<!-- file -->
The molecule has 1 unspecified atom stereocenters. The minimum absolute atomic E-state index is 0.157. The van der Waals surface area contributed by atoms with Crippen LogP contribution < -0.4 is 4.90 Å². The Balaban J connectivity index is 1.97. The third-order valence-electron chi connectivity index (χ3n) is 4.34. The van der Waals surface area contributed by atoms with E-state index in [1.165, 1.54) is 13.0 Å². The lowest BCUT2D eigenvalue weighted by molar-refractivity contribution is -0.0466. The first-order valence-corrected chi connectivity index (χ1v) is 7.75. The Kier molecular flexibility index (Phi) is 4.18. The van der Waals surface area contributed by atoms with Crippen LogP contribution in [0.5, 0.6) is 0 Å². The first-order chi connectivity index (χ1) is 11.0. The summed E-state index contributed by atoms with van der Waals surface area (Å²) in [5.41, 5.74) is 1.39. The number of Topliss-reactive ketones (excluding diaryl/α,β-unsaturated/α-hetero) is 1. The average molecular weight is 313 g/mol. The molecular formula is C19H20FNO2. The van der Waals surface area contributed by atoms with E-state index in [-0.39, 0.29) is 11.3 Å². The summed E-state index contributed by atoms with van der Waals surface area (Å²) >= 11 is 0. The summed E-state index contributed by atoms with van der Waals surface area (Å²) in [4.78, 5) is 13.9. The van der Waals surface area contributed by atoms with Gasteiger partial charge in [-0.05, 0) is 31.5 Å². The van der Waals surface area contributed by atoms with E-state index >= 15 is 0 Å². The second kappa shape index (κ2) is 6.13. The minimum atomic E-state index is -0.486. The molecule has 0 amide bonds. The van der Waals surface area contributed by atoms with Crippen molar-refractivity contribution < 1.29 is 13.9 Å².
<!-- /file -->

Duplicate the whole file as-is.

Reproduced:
The molecule has 1 unspecified atom stereocenters. The minimum absolute atomic E-state index is 0.157. The van der Waals surface area contributed by atoms with Crippen LogP contribution < -0.4 is 4.90 Å². The Balaban J connectivity index is 1.97. The third-order valence-electron chi connectivity index (χ3n) is 4.34. The van der Waals surface area contributed by atoms with E-state index in [1.165, 1.54) is 13.0 Å². The lowest BCUT2D eigenvalue weighted by molar-refractivity contribution is -0.0466. The first-order valence-corrected chi connectivity index (χ1v) is 7.75. The Kier molecular flexibility index (Phi) is 4.18. The van der Waals surface area contributed by atoms with Crippen LogP contribution in [0.5, 0.6) is 0 Å². The first-order chi connectivity index (χ1) is 11.0. The summed E-state index contributed by atoms with van der Waals surface area (Å²) in [5.41, 5.74) is 1.39. The number of Topliss-reactive ketones (excluding diaryl/α,β-unsaturated/α-hetero) is 1. The average molecular weight is 313 g/mol. The molecular formula is C19H20FNO2. The van der Waals surface area contributed by atoms with E-state index in [-0.39, 0.29) is 11.3 Å². The summed E-state index contributed by atoms with van der Waals surface area (Å²) >= 11 is 0. The summed E-state index contributed by atoms with van der Waals surface area (Å²) in [4.78, 5) is 13.9. The van der Waals surface area contributed by atoms with Gasteiger partial charge in [-0.05, 0) is 31.5 Å². The van der Waals surface area contributed by atoms with E-state index >= 15 is 0 Å². The second kappa shape index (κ2) is 6.13. The minimum atomic E-state index is -0.486. The molecule has 0 amide bonds. The van der Waals surface area contributed by atoms with Crippen molar-refractivity contribution < 1.29 is 13.9 Å².